The chairman of state-owned China Telecom is being investigated by China’s anti-corruption watchdog, the latest in a series of secretive probes carried out by regulators.
China’s Central Commission for Discipline Inspection said Sunday that Chang Xiaobing, who has led the massive telecommunications firm China Telecom since August, is under investigation for “suspected serious disciplinary violations.”
The Communist Party often uses “disciplinary violations” as a euphemism for corruption.
In a regulatory filing China Telecom confirmed Chang is under investigation, but did not provide additional details. China Telecom is the country’s largest fixed telephone line provider, and its third-largest mobile operator. The firm’s shares were trading roughly 2% lower in Hong Kong.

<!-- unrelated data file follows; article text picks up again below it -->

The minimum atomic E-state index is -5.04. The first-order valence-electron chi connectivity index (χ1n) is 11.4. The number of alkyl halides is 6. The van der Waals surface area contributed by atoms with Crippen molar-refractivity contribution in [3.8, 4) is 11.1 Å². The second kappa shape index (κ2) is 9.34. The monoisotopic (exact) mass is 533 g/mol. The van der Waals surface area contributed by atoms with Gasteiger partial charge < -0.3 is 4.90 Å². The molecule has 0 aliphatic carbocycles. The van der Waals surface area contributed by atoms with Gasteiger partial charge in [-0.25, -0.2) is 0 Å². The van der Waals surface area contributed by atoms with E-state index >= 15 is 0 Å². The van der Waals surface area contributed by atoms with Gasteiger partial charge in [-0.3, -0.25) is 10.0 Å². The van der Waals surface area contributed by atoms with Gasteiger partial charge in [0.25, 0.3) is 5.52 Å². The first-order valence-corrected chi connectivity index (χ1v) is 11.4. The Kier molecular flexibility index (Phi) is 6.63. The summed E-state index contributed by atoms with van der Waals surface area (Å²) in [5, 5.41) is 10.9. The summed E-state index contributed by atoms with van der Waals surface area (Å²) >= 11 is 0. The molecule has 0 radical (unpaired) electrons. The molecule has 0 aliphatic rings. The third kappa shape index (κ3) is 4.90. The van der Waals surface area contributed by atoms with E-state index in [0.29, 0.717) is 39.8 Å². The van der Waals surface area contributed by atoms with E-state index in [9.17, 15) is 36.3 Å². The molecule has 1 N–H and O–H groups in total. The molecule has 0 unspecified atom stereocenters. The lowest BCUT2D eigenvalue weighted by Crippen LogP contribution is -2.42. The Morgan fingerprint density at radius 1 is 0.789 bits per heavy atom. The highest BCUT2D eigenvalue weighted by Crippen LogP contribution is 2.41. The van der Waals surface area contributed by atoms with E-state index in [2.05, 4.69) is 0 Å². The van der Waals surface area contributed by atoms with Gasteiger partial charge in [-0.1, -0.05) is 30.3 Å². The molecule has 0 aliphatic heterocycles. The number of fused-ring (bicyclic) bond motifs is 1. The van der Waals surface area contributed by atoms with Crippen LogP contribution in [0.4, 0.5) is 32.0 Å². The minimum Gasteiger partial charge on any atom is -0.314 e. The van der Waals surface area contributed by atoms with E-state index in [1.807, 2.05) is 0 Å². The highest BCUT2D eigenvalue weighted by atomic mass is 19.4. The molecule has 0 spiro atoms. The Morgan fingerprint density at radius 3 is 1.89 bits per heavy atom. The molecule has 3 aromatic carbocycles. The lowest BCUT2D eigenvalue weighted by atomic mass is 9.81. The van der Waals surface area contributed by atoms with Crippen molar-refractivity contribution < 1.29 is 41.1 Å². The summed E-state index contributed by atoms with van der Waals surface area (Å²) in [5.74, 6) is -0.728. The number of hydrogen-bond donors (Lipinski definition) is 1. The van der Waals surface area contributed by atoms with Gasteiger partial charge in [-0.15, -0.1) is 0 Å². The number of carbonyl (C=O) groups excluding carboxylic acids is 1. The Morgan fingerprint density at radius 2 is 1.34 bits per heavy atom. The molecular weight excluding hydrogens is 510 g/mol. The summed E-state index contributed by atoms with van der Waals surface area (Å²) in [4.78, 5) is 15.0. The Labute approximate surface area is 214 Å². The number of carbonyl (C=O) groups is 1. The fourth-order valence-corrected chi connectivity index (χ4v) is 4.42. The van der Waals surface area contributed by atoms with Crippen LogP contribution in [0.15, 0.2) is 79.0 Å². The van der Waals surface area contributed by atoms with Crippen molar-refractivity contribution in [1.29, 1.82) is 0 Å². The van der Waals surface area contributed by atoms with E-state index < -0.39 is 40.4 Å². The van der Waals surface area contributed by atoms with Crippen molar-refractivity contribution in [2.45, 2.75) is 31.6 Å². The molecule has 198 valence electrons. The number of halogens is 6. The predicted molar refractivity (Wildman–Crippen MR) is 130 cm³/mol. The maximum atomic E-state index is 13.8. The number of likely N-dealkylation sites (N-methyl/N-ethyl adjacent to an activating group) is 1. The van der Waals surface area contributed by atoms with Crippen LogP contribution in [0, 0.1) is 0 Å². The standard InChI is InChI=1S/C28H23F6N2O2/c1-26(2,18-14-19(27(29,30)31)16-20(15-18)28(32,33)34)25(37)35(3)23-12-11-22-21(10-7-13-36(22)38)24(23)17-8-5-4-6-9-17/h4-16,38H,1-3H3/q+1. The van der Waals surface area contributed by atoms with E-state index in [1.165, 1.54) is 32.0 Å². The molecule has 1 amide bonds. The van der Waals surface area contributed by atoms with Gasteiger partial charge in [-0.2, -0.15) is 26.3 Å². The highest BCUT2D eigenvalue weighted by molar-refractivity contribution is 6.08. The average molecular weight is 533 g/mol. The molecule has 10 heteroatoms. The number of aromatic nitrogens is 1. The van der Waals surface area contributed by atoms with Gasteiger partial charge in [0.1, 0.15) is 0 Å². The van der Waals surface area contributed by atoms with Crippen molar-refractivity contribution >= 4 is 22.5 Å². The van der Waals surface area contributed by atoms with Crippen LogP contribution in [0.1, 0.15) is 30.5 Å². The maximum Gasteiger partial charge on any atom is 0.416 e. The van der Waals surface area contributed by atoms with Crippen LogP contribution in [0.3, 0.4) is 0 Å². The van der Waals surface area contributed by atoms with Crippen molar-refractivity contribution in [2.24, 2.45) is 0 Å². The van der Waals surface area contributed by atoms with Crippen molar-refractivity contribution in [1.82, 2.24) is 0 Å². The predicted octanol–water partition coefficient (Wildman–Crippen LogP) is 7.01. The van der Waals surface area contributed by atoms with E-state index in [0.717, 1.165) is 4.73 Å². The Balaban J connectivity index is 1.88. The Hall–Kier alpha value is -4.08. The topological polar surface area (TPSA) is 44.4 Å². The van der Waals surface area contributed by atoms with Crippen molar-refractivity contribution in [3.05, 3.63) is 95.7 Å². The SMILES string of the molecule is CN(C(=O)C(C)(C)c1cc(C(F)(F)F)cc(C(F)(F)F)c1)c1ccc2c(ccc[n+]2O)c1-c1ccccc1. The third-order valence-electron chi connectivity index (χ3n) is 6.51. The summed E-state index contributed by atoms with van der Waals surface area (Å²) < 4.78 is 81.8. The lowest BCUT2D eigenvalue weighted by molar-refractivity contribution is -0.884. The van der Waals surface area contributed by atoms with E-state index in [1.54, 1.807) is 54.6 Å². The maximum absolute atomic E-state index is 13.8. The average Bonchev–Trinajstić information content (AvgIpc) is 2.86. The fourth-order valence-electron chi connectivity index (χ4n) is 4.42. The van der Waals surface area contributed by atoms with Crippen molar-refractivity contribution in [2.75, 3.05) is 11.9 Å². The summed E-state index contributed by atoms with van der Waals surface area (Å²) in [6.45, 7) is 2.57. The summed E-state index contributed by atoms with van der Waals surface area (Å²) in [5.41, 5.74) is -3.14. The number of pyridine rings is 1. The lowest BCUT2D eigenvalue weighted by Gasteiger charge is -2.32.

Before assuming his position at China Telecom, the 58-year-old served as an executive with China Unicom, the country’s second-largest mobile phone provider.
Chang is the latest corporate boss to be caught in the anti-corruption campaign that has been waged by President Xi Jinping since he took office in 2013.
Experts had expected the long-running campaign to wind down, but this summer’s massive market crash has led to a new wave of investigations and detentions. Regulators are cracking down on alleged insider trading and “rumor-mongering.”
Executives at both private and state-owned companies have come under scrutiny.
Zhang Yun, the president of Agricultural Bank of China, is one of the most high-profile executives to have been detained in recent months. The firm has assets worth $2.7 trillion, making it the world’s third-largest bank, according to SNL Financial.